In the years that followed, he became more of a recluse. Once in a while, he’d make some wild pronouncement or another to the press—death rays and flying machines, a plan to send power to the moon—more inventions he’d dreamed up but for which he had nothing to show. The public grew impatient. Science moved on without him. “He was a broken man,” Carlson says.
In December of 1916, Tesla was to receive the prestigious Edison Medal from the American Institute of Electrical Engineers “for meritorious achievements in his early original work in polyphase and high-frequency electric currents”—emphasis on the “early.” The ceremony was held just steps from Bryant Park. But when Tesla was meant to take the stage, he was nowhere to be found. The engineers looked everywhere—the hallways, the restrooms—before rushing outside. In the plaza of the public library just adjacent, as O’Neill described it, “in the center of a large thin circle of observers stood the imposing figure of Tesla, wearing a crown of two pigeons on his head, his shoulders and arms festooned with a dozen more, their white or pale-blue bodies making strong contrast with his black suit and black hair, even in the dusk. On either of his outstretched hands was another bird, while seemingly hundreds more made a living carpet on the ground in front of him.”
Eventually, Tesla went back inside and accepted his medal. The tower at Wardenclyffe was dynamited and sold for scraps.
Before there were towers—before there was radio, before there were telegraphs—there were pigeons. Homing pigeons, prized for their exceptional navigation, had been used to transmit messages since the days of Julius Caesar. A well-trained bird could fly 600 miles without stopping, averaging 60 miles an hour at a pace. In wartime, they served in the Army, the Navy, the Air Force, the National Guard; even the U.S. Forest Service and CIA employed pigeons. When Paris was under siege by the Prussians, homing pigeons carried critical notes in and out of the city; using microphotography, the French could fit thousands of messages in the legband of a single bird. In the United States, pigeons flew news stories and stock prices. Papers like the New York Sun and the Boston Daily Mail relied heavily on pigeon post; the Baltimore Sun flew 500 birds between New York City and Washington, D.C.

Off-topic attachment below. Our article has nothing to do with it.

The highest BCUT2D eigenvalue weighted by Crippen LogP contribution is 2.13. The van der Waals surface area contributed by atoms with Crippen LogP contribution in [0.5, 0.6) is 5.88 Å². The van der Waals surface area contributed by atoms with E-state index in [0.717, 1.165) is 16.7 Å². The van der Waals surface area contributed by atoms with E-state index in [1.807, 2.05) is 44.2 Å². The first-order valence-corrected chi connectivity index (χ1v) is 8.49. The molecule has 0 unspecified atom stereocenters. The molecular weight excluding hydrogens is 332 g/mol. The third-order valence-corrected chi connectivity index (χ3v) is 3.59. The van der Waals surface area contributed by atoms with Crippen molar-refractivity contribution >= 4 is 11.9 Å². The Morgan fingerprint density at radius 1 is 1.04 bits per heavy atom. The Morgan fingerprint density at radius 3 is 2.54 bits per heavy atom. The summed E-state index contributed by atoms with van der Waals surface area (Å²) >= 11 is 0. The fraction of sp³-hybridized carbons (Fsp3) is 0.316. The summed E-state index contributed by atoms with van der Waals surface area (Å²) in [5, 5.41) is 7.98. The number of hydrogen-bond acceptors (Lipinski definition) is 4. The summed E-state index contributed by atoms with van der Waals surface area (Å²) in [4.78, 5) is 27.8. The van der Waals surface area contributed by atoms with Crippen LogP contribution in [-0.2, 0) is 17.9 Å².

But when Guglielmo Marconi, using a system of Tesla’s resonant circuits, transmitted the first wireless radio signal across the Atlantic in 1901, the pigeons were suddenly in trouble. “Marconi Beats Pigeons,” read the headline of The Brooklyn Daily Eagle: 200 homing pigeons employed by the Brooklyn Navy Yard to communicate with warships were about to be out of work. “It is thought that the Marconi system can be maintained as cheaply as the pigeon system,” the article reported.
So the unemployed ended up astray in the streets. And Tesla, whose inventions had put them out of a job, took them in.
“Sometimes I feel that by not marrying I made too great a sacrifice to my work,” 70-year-old Tesla told a reporter, “so I have decided to lavish all the affection of a man no longer young on the feathery tribe. I am satisfied if anything I do will live for posterity. But to care for those homeless, hungry, or sick birds is the delight of my life.”
And the white pigeon in particular seemed to stir something in him.
“If she needed me,” Tesla said, “nothing else mattered. As long as I had her, there was a purpose in my life.”
“One night as I was lying in my bed in the dark, solving problems, as usual, she flew in through the open window and stood on my desk,” Tesla told O’Neill. “I knew she wanted me; she wanted to tell me something important so I got up and went to her. As I looked at her I knew she wanted to tell me she was dying. And then, as I got her message, there came a light from her eyes—powerful beams of light. Yes, it was a real light, a powerful, dazzling, blinding light, a light more intense than I had ever produced by the most powerful lamps in my laboratory. When that pigeon died, something went out of my life. … I knew my life’s work was finished.”
On Jan. 7, 1943, at 10:45 pm, Nikola Tesla was found dead in his room by a hotel maid. “For forty years,” read the obituary that ran in The New York Times, “he lived and worked in a world of fantasy crackling with electric sparks, packed with strange towers to receive and emit energy and dreamy contrivances to give utopian man complete control of nature. It was a lonely life.” A spokesman for the hotel said that “Dr. Tesla died as he had spent the last years of his life—alone.”
Only he wasn’t alone—not likely. He always kept the window open.
Today, wireless technology performing nearly every dream Tesla had is in our back pockets, connecting us through that unseen spectrum, in devices, indeed, not that much bigger than a watch. But the homing pigeon remains an enigma.
How does it navigate? Does it use its powerful sense of smell? Its acute vision? Can it hear in infrasound? The U.S. Navy, in the 1950s, funded research to see if it homed by ESP. Scientists mostly agree that the birds can sense the Earth’s magnetic fields—but how? Researchers thought they found magneto-sensors in their beaks, only they turned out to be white blood cells. Now they think they’re in the brain stem, or maybe the inner ear.
A few years ago, some biologists in Spain decided to test whether exposing them to powerful magnetic fields would throw off their compass. They put the pigeons in an MRI—a magnetic resonance imaging machine—with a strength of three Teslas.
Upon release, the birds struggled to find their way. The controls, on the other hand, headed home—mysteriously tuned into some invisible vibrations.
Lead image by Tasnuva Elahi; with images by Daniel Prudek / Shutterstock and Wikimedia Commons